Although Germany is shutting down nuclear power plants and wants to do without coal, the future currency in the federal world of energy supply will be called electricity.

It will play an increasingly important role, and we're not just thinking about the automobile.

But also.

Demand is therefore more likely to increase than decrease, so it would be an advantage if the costs remained within a framework that people can bear.

Those people who see themselves exposed to price increases for raw materials for building, craftsmen's services, skis or bicycles, who have washed themselves and with whom the wage increases do not even begin to keep pace.

All those who are looking for or have to look for a new electricity supplier learn what such a framework looks like in a sobering way.

A few examples: In November, the provider Vattenfall signed a contract for 27 cents per kWh of household electricity; today it charges 42 cents.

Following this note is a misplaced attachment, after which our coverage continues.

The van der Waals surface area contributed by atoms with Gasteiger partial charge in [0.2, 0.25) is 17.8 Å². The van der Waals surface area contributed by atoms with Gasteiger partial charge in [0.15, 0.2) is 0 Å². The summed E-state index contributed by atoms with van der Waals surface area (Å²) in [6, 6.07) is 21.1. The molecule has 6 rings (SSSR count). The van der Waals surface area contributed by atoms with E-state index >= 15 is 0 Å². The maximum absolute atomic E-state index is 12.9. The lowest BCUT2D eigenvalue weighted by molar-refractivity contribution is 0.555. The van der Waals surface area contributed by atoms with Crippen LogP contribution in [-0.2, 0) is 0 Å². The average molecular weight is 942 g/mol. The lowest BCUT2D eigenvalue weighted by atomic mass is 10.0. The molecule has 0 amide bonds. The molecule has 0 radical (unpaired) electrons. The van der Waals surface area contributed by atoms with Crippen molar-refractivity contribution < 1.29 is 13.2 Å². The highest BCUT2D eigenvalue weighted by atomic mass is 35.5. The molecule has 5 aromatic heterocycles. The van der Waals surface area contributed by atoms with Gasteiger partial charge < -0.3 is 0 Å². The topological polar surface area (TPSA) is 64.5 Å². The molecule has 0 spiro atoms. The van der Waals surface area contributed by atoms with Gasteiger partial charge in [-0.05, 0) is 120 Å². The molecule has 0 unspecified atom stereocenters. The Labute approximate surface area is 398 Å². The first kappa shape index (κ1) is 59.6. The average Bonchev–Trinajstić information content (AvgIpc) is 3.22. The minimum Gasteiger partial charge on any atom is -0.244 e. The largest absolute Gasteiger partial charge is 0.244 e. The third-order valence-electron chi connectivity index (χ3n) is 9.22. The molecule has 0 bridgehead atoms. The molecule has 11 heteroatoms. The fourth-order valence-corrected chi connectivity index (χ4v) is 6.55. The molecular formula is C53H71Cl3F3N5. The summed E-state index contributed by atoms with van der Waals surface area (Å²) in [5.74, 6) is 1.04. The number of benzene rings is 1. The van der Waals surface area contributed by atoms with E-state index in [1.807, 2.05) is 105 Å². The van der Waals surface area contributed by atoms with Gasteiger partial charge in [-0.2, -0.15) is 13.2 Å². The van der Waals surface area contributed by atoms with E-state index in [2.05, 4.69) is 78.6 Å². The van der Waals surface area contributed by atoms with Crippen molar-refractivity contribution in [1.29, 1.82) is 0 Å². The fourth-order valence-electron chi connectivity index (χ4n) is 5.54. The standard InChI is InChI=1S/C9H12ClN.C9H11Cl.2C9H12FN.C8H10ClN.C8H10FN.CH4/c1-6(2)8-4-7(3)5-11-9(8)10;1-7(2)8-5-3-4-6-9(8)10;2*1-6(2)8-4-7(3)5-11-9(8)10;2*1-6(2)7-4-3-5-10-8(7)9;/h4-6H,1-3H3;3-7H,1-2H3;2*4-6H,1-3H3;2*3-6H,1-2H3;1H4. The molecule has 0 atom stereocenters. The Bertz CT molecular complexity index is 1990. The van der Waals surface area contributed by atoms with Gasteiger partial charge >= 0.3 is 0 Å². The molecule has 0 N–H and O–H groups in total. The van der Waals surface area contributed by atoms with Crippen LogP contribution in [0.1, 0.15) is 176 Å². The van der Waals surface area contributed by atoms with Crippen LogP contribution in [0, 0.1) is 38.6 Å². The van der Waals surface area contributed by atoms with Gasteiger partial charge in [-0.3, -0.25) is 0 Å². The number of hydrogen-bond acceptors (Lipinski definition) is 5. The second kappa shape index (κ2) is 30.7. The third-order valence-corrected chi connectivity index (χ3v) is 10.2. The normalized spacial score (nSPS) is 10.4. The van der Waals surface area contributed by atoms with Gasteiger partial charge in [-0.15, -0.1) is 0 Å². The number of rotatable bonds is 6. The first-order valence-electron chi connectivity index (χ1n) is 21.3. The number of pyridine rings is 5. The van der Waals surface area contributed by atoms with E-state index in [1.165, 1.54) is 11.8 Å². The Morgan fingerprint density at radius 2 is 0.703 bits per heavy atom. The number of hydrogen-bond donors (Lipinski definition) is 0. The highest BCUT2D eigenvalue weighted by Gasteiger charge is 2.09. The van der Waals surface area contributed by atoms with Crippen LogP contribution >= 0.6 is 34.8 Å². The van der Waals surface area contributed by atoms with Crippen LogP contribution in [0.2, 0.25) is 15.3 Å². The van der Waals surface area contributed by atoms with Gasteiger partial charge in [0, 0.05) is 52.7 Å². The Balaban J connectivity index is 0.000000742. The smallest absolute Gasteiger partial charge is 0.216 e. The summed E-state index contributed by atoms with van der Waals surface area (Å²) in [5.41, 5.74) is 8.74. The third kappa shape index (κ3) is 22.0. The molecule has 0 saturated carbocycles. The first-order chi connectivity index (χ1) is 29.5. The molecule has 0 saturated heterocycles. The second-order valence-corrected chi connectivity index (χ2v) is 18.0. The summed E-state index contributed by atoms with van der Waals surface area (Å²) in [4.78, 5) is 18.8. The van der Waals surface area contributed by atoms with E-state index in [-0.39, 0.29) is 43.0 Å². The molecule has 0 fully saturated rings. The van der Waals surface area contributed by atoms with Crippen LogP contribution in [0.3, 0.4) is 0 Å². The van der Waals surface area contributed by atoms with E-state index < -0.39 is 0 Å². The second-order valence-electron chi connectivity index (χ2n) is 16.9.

The Munich utility Montana is doubling its tariff in expiring contracts to 46 cents these days.

In each case plus basic fee, of course.

And the consumer has to be happy about that, because the Munich public utility company is not currently offering any electricity tariffs “due to the sharp rise in procurement prices”, which a municipal utility in particular may find unabashed.

Frankfurt's Mainova is also currently not offering any tariffs online, and prospective customers can only hope for an individual conversation.

It's your own fault, no one was forced to choose a cheaper temporary provider, it is sometimes said.

Yes, but who knows what the tender little seedlings of competition are supposed to cherish.

In addition, diesel, heating oil, petrol, gas and pellets also cost more.

It's that easy to do.

Or face the truth.

People are falling into the energy price trap, and politicians have no other answer than full power to electric cars.

That will be expensive.